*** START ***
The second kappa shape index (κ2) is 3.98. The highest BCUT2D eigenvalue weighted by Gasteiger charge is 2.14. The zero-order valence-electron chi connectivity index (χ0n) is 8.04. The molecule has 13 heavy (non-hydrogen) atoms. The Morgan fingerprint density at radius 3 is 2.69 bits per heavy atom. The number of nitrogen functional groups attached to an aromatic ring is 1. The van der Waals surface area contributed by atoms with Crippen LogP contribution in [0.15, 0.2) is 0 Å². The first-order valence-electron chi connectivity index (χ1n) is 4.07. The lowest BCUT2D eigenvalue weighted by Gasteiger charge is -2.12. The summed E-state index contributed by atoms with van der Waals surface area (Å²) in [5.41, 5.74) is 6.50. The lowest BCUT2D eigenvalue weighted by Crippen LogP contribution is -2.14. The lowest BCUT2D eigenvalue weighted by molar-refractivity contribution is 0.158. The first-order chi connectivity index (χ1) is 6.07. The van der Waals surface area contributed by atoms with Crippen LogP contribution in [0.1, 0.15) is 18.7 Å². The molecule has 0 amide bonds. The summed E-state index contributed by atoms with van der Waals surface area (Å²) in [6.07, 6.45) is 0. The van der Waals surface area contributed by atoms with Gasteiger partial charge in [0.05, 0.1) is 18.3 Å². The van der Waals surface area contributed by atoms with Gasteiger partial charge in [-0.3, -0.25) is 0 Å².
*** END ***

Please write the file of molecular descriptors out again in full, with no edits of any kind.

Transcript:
The second kappa shape index (κ2) is 3.98. The highest BCUT2D eigenvalue weighted by Gasteiger charge is 2.14. The zero-order valence-electron chi connectivity index (χ0n) is 8.04. The molecule has 13 heavy (non-hydrogen) atoms. The Morgan fingerprint density at radius 3 is 2.69 bits per heavy atom. The number of nitrogen functional groups attached to an aromatic ring is 1. The van der Waals surface area contributed by atoms with Crippen LogP contribution in [0.15, 0.2) is 0 Å². The first-order valence-electron chi connectivity index (χ1n) is 4.07. The lowest BCUT2D eigenvalue weighted by Gasteiger charge is -2.12. The summed E-state index contributed by atoms with van der Waals surface area (Å²) in [5.41, 5.74) is 6.50. The lowest BCUT2D eigenvalue weighted by Crippen LogP contribution is -2.14. The lowest BCUT2D eigenvalue weighted by molar-refractivity contribution is 0.158. The first-order chi connectivity index (χ1) is 6.07. The van der Waals surface area contributed by atoms with Crippen LogP contribution in [0.1, 0.15) is 18.7 Å². The molecule has 0 amide bonds. The summed E-state index contributed by atoms with van der Waals surface area (Å²) in [6.07, 6.45) is 0. The van der Waals surface area contributed by atoms with Gasteiger partial charge in [0.05, 0.1) is 18.3 Å². The van der Waals surface area contributed by atoms with Gasteiger partial charge in [-0.3, -0.25) is 0 Å².